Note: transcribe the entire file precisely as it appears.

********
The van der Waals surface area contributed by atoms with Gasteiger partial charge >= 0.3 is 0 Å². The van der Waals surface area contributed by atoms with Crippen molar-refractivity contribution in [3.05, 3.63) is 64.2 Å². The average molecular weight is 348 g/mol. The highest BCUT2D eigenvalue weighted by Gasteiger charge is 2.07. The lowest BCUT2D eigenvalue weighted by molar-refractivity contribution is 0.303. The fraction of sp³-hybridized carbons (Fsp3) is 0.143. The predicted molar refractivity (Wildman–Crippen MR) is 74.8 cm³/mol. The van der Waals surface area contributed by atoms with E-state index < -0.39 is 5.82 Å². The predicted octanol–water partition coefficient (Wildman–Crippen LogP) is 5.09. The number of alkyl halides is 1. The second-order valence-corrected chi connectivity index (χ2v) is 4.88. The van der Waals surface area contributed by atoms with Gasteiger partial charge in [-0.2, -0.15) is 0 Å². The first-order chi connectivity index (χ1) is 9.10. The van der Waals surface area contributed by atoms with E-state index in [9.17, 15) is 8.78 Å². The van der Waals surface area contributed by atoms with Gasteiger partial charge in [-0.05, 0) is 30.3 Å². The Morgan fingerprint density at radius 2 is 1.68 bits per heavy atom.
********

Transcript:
The van der Waals surface area contributed by atoms with Gasteiger partial charge >= 0.3 is 0 Å². The van der Waals surface area contributed by atoms with Crippen molar-refractivity contribution in [3.05, 3.63) is 64.2 Å². The average molecular weight is 348 g/mol. The highest BCUT2D eigenvalue weighted by Gasteiger charge is 2.07. The lowest BCUT2D eigenvalue weighted by molar-refractivity contribution is 0.303. The fraction of sp³-hybridized carbons (Fsp3) is 0.143. The predicted molar refractivity (Wildman–Crippen MR) is 74.8 cm³/mol. The van der Waals surface area contributed by atoms with E-state index < -0.39 is 5.82 Å². The predicted octanol–water partition coefficient (Wildman–Crippen LogP) is 5.09. The number of alkyl halides is 1. The second-order valence-corrected chi connectivity index (χ2v) is 4.88. The van der Waals surface area contributed by atoms with Gasteiger partial charge in [-0.2, -0.15) is 0 Å². The first-order chi connectivity index (χ1) is 9.10. The van der Waals surface area contributed by atoms with E-state index in [9.17, 15) is 8.78 Å². The van der Waals surface area contributed by atoms with Gasteiger partial charge in [-0.05, 0) is 30.3 Å². The Morgan fingerprint density at radius 2 is 1.68 bits per heavy atom.